Communication Mistake: Telling Customers You Can’t Deliver

While I was at Fairfax County Public Schools, I was part of the development of the district’s award winning opt-in e-mail system, Keep in Touch. The system allows parents and others to sign up to get routine and emergency (snow closing) messages from the district.

Keep in Touch has been cited as a national model on numerous occasions. In 2006 when I left FCPS, the subscriber rate indicated that 80 percent or more of district families participate. Honestly, I count the program as one of my greatest contributions to FCPS.

Imagine my dismay when the district started sending a series of messages that basically said the system is broken, don’t count on it. Here’s a quote from one of several messages sent (using Keep in Touch): “In the event of a weather emergency (e.g., a snowstorm), Keep in Touch messages may take an hour or more to be delivered. E-mail should not be your first or only option for receiving emergency closing information.” The messages go on to name the vendor who provides the system and lay blame at the vendor’s feet for the poor performance.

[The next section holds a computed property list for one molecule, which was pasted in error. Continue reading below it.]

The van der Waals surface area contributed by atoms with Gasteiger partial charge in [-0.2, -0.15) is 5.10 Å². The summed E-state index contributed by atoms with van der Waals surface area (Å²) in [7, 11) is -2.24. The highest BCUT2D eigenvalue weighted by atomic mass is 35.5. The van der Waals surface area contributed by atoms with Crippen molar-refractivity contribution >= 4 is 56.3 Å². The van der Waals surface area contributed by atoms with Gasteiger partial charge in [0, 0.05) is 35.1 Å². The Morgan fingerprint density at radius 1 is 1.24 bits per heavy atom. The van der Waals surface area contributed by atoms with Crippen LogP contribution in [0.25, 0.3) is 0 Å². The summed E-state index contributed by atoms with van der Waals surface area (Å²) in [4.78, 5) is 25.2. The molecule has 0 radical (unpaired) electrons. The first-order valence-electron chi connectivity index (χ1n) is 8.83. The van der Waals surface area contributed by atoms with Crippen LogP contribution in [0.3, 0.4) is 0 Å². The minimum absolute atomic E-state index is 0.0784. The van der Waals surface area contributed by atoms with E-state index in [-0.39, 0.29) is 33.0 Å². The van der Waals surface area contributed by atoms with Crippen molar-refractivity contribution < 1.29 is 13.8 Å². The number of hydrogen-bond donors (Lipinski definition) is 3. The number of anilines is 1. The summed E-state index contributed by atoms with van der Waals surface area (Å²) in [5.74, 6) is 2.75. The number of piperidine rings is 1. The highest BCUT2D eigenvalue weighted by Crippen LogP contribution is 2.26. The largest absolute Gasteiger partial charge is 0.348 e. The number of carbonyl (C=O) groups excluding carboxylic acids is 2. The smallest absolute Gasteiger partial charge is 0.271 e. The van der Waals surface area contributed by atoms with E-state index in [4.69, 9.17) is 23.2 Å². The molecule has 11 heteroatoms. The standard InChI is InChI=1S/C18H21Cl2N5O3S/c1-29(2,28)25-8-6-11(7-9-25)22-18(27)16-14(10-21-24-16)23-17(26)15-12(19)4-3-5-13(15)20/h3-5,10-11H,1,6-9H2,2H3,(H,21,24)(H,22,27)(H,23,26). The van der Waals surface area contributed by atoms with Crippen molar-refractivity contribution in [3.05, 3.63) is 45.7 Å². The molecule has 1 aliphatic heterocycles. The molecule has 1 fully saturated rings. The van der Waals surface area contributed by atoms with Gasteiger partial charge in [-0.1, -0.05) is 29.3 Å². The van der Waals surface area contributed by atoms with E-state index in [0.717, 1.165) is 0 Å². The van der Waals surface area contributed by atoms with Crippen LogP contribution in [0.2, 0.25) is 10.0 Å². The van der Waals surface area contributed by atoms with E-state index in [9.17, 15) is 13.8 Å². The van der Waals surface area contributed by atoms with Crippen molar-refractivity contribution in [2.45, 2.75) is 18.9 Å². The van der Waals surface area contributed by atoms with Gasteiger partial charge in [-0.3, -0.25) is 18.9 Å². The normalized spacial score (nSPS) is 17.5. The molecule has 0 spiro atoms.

When your communication tools give you problems, it is not the time to shrug your shoulders and blame the vendor. Just as you take credit for effective communication, you need to take responsibility when it does not go well. Parents don’t care about your vendor management issues, they just want to know if schools are closed.

Taking the knocks for things that are not 100 percent in your control isn’t easy, but it is the professional thing to do. Try this message: FCPS parents, we are not getting these messages out as fast as we would like, here are other ways you can get these messages. . .We are working to fix the issue.

And, while you are standing on the firing line for issues that aren’t completely in your control, make sure you write down all those wonderful hindsight thoughts that help you understand how to avoid being in such an uncomfortable place again.